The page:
$ lvm vgscan
      $ lvm vgchange -ay
      
    5. Mount your / partition:
      $ mount /dev/path/to/root /mnt/sysimage
      $ mount -t bind /dev /mnt/sysimage/dev
      $ mount -t proc proc /mnt/sysimage/proc
      $ mount -t sysfs sysfs /mnt/sysimage/sys
      
    6. Now you can chroot to the root file system of your installation if wanted
      $ chroot /mnt/sysimage /bin/su -
      
  • When installing KVM or Xen guests, always create a partition for the guest disk, or create an LVM volume. Guests should not be installed to block devices or raw disk devices. Anaconda includes disk label duplication avoidance code, but when installing within a VM, it has no visibility to the disk labels elsewhere on the host and cannot detect duplicates.
    If guest file systems, especially the root file system, are directly visible to the host, a host OS reboot may inadvertently parse the partition table and mount the guest file systems. This can lead to highly undesirable outcomes.
  • The minimum memory requirement when installing all Red Hat Enterprise Linux packages (i.e. * or @everything is listed in the %packages section of the kickstart file) on a fully virtualized Itanium guest is 768MB. After installation, the memory allocated to the guest can be lowered to the desired amount.
  • Upgrading a system using Anaconda is not possible if the system is installed on disks attached using zFCP or iSCSI (unless booted from the disk using a network adapter with iBFT). Such disks are activated after Anaconda scans for upgradable installations and are not found. To update please use the Red Hat Network with the hosted Web user interface, a Red Hat Network Satellite, the local graphical Updater, or the yum command line.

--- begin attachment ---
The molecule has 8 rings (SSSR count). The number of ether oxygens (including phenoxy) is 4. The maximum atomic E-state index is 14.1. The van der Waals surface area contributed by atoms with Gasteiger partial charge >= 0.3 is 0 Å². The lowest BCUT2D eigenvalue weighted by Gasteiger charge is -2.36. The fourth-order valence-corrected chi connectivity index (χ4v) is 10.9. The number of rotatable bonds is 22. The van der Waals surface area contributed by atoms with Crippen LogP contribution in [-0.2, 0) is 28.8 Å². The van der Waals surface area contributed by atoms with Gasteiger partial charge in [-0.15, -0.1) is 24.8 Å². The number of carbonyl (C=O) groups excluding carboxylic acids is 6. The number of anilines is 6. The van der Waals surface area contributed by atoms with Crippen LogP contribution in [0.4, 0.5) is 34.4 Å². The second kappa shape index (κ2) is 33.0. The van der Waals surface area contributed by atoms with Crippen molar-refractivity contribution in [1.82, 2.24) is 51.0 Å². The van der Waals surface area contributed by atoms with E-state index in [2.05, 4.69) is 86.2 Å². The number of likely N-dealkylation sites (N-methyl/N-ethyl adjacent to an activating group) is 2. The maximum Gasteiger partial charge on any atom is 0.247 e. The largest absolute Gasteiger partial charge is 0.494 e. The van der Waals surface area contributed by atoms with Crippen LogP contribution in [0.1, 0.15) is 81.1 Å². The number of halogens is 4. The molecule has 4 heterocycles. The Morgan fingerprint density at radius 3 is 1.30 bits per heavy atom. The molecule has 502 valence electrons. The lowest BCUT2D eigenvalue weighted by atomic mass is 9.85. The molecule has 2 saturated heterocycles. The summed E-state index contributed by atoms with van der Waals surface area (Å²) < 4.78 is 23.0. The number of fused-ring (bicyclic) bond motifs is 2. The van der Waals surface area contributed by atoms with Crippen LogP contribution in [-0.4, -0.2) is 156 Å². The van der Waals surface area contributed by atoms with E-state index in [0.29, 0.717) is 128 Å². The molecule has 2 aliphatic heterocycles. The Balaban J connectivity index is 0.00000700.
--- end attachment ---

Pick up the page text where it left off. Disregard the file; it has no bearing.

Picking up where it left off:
• Anaconda's graphical installer fails to start at the default 800x600 resolution on systems utilizing Intel Graphics Device Next Generation (IGDNG) devices. To work around this issue, ensure anaconda uses a higher resolution by passing the parameters resolution=1024x768 or resolution=1280x1024 to the installer using the boot command line.
  • The NFS default for RHEL5 is locking. Therefore, to mount nfs shares from the %post section of anaconda, use the mount -o nolock,udp command to start the locking daemon before using nfs to mount shares. (BZ#426053)
  • If you are using the Virtualized kernel when upgrading from Red Hat Enterprise Linux 5.0 to a later 5.x release, you must reboot after completing the upgrade. You should then boot the system using the updated Virtualized kernel.
    The hypervisor ABI changes in an incompatible way between Red Hat Enterprise Linux 5 and 5.1. If you do not boot the system after upgrading from Red Hat Enterprise Linux 5.0 using the updated Virtualized kernel, the upgraded Virtualization RPMs will not match the running kernel. (BZ#251669)
  • When upgrading from Red Hat Enterprise Linux 4.6 to Red Hat Enterprise Linux 5.1 or later, gcc4 may cause the upgrade to fail. As such, you should manually remove the gcc4 package before upgrading. (BZ#432773)
  • When provisioning guests during installation, the RHN tools for guests option will not be available. When this occurs, the system will require an additional entitlement, separate from the entitlement used by dom0.